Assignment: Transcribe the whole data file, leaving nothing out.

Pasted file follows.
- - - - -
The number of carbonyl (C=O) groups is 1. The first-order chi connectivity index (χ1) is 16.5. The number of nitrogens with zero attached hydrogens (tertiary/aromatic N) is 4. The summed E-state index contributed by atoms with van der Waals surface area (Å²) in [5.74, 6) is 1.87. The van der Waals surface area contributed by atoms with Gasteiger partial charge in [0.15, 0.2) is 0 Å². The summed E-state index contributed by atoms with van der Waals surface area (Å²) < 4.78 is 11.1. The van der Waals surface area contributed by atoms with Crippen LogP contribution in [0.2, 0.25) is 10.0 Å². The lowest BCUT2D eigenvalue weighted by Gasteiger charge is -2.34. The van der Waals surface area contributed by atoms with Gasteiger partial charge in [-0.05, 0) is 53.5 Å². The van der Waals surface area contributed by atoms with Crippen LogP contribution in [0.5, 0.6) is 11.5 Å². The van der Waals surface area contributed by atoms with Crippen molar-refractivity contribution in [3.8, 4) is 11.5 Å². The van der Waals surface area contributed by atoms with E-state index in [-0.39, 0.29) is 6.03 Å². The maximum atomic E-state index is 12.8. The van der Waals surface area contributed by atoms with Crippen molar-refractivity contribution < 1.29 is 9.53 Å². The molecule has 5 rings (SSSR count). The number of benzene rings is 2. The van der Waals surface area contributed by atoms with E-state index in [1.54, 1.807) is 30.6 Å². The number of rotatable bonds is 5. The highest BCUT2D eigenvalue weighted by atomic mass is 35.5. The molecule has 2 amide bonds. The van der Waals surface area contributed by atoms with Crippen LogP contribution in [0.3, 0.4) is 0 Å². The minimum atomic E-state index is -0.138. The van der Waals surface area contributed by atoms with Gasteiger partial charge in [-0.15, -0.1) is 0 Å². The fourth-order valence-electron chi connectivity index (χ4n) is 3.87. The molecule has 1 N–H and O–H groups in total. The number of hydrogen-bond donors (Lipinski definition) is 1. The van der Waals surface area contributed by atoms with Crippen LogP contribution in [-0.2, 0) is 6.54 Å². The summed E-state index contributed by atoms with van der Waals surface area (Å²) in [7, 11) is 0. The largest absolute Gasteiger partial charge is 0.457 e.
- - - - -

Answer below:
The number of carbonyl (C=O) groups is 1. The first-order chi connectivity index (χ1) is 16.5. The number of nitrogens with zero attached hydrogens (tertiary/aromatic N) is 4. The summed E-state index contributed by atoms with van der Waals surface area (Å²) in [5.74, 6) is 1.87. The van der Waals surface area contributed by atoms with Gasteiger partial charge in [0.15, 0.2) is 0 Å². The summed E-state index contributed by atoms with van der Waals surface area (Å²) < 4.78 is 11.1. The van der Waals surface area contributed by atoms with Crippen LogP contribution in [0.2, 0.25) is 10.0 Å². The lowest BCUT2D eigenvalue weighted by Gasteiger charge is -2.34. The van der Waals surface area contributed by atoms with Gasteiger partial charge in [-0.05, 0) is 53.5 Å². The van der Waals surface area contributed by atoms with Crippen LogP contribution in [0.5, 0.6) is 11.5 Å². The van der Waals surface area contributed by atoms with Crippen molar-refractivity contribution in [3.8, 4) is 11.5 Å². The van der Waals surface area contributed by atoms with E-state index in [-0.39, 0.29) is 6.03 Å². The maximum atomic E-state index is 12.8. The van der Waals surface area contributed by atoms with Crippen molar-refractivity contribution < 1.29 is 9.53 Å². The molecule has 5 rings (SSSR count). The number of benzene rings is 2. The van der Waals surface area contributed by atoms with E-state index in [1.54, 1.807) is 30.6 Å². The number of rotatable bonds is 5. The highest BCUT2D eigenvalue weighted by atomic mass is 35.5. The molecule has 2 amide bonds. The van der Waals surface area contributed by atoms with Crippen LogP contribution in [0.3, 0.4) is 0 Å². The minimum atomic E-state index is -0.138. The van der Waals surface area contributed by atoms with Gasteiger partial charge in [-0.15, -0.1) is 0 Å². The fourth-order valence-electron chi connectivity index (χ4n) is 3.87. The molecule has 1 N–H and O–H groups in total. The number of hydrogen-bond donors (Lipinski definition) is 1. The van der Waals surface area contributed by atoms with Crippen LogP contribution in [-0.2, 0) is 6.54 Å². The summed E-state index contributed by atoms with van der Waals surface area (Å²) in [7, 11) is 0. The largest absolute Gasteiger partial charge is 0.457 e.